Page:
WASHINGTON (RNS) — A long-simmering debate between liberal and conservative Christian faith leaders came to a head during a panel session at a Religion News Association conference on Thursday (April 22), with a former Obama White House faith adviser blaming an evangelical Christian adviser to former President Donald Trump for quickening the rise of Christian Nationalism and setting the stage for the Jan. 6 attack on the Capitol.
The online panel, titled “Unpacking the Role of a Faith Adviser,” was for most of its hour a discussion of religious liberty policy and practice among the Rev. Johnnie Moore, a member of Trump’s informal group of evangelical advisers; Joshua DuBois, who worked for former President Barack Obama; former Bush administration official Tevi Troy; and Melissa Rogers, the current head of the White House Office of Faith-Based and Neighborhood Partnerships.
“I think the one thing we absolutely fundamentally agree upon is the central role of religion in American life — and it has to be fought to be preserved,” said Moore, who holds a seat on the U.S. Commission on International Religious Freedom and is a former vice president at Liberty University, as the session seemed to be wrapping up.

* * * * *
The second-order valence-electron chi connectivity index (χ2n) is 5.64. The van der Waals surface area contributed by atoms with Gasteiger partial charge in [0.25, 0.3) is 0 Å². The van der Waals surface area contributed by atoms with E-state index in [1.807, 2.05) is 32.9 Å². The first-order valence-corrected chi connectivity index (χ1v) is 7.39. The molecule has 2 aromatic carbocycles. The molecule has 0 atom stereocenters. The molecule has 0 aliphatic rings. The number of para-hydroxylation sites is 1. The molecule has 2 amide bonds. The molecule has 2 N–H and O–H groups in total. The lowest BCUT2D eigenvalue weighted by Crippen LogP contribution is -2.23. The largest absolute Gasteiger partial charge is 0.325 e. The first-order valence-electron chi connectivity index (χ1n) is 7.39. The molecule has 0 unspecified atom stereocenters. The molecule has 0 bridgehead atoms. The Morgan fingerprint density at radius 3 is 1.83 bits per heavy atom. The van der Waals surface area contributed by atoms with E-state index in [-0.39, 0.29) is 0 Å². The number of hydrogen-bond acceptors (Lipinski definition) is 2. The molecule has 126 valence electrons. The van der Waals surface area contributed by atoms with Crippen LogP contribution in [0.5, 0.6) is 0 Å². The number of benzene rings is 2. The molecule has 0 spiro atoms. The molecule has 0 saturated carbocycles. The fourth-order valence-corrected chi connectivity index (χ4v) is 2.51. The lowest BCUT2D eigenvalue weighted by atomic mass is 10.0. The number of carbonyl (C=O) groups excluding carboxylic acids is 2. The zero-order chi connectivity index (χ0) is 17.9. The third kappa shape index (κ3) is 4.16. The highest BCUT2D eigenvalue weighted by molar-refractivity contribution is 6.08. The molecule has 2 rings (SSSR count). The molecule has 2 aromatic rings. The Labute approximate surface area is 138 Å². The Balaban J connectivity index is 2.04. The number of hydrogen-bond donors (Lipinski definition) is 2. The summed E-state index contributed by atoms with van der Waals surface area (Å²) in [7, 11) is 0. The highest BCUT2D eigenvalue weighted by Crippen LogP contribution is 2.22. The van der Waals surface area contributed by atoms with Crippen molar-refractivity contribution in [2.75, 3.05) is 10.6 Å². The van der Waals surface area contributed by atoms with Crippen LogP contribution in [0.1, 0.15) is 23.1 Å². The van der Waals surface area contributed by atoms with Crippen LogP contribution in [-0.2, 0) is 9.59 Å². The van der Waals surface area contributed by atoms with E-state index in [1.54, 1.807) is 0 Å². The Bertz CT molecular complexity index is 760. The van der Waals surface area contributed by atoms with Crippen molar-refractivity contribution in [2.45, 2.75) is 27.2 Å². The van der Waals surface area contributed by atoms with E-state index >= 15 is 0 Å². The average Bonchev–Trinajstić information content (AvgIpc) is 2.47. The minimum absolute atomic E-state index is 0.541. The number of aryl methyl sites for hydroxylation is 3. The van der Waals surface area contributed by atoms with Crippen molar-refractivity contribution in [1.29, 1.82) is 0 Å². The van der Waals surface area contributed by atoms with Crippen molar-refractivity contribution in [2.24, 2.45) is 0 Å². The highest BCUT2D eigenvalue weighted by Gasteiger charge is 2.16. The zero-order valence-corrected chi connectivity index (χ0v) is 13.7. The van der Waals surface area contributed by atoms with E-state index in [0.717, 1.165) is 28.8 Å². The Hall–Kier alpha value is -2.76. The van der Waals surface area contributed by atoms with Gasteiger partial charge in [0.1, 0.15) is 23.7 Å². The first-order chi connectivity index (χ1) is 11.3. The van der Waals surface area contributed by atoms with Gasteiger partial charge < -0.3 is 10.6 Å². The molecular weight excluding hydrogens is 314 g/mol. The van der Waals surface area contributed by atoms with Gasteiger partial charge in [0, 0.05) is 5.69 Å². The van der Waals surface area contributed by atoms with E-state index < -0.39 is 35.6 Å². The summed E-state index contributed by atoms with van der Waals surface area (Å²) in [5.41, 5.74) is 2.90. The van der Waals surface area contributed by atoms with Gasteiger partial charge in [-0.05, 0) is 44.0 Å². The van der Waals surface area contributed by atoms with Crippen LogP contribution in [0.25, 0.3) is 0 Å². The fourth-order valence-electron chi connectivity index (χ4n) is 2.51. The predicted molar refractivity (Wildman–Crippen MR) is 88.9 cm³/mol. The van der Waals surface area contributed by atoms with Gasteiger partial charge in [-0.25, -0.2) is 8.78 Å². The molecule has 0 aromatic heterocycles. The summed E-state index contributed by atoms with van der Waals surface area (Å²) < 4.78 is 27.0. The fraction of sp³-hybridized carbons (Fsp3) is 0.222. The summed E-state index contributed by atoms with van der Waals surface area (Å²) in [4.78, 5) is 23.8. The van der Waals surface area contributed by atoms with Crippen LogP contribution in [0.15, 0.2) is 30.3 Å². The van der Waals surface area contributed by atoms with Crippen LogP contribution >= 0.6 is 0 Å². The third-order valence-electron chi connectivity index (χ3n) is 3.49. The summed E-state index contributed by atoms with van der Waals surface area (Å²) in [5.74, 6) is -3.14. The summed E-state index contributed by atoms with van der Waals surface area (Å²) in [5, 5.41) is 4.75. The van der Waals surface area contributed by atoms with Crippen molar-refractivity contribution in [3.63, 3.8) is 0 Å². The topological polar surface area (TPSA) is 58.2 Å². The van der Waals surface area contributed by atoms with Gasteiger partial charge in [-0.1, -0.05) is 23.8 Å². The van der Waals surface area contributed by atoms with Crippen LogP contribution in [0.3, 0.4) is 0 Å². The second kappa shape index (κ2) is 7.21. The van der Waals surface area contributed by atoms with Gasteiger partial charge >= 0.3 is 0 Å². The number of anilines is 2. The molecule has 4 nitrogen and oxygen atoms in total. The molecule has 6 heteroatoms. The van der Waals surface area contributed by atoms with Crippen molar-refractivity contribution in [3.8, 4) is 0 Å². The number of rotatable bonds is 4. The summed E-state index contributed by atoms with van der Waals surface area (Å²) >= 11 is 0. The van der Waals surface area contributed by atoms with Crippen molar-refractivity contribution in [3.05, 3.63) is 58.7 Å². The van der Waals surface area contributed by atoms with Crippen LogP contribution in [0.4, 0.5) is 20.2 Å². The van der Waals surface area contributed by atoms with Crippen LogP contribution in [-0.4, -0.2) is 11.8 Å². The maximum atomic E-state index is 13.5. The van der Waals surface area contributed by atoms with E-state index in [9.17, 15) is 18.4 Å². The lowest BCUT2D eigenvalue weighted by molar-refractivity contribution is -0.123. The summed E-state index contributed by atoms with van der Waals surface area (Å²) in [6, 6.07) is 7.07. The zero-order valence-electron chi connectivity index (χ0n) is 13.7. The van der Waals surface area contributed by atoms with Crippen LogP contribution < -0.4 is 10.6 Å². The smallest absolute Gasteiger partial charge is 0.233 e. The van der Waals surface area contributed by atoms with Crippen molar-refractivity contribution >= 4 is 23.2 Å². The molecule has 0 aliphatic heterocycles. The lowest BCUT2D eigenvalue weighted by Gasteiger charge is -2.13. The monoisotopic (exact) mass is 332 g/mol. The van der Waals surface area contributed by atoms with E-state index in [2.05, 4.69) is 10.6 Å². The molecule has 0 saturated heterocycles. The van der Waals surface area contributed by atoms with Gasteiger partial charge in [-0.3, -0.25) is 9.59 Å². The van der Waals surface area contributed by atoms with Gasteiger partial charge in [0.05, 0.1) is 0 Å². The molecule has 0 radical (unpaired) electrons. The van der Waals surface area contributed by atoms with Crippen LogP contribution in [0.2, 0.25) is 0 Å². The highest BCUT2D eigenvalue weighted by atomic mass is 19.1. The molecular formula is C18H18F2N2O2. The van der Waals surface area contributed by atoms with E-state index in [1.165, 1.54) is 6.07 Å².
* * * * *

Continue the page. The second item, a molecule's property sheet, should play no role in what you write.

But the panel suddenly shifted gears, escalating into a passionate — and atypical — debate between Moore and DuBois over the impact of the Trump era and the moral role of a faith adviser. In between moments of heated cross-talk, DuBois delivered a blistering litany of critiques, arguing that by supporting Trump, Moore helped to perpetuate a political and religious culture that makes people of color unsafe.
DuBois argued that the “hateful rhetoric” of the Trump era was different from previous Republican administrations, and he suggested it fueled the Jan. 6 attack on the Capitol, where many insurrectionists invoked the Christian faith while assailing the cradle of American democracy.
“I think we saw that … explode in public view on Jan. 6,” he said. “I think we saw the rise in … communities around the country, and then I think we saw religious leaders, religious activists, religious consultants, all of those folks, justify all of that.”
The exchange, which took place before a group of religion journalists, was unusual: Although prominent religious advisers to both presidents have criticized each other in the past, the leaders rarely debate in public.
DuBois, an African American man, described going on fishing trips with his son to rural Maryland, where Trump flags are plentiful, and the “climate of hate and anxiety in my soul” he felt there.
Moore largely disputed DuBois’s “judgments and conclusions,” calling for the civility the group had extolled minutes before, and characterized his exchange with DuBois as “shadowboxing.”
Moore also tried to turn DuBois’s denunciations aside by relating how he attempted to reach out to religious critics, particularly after the 2017 “Unite the Right” march in Charlottesville, Virginia, where a White Supremacist sympathizer drove a car into a crowd of those protesting the march. Trump was criticized at the time for what detractors said was a failure to adequately excoriate the crime or the marchers.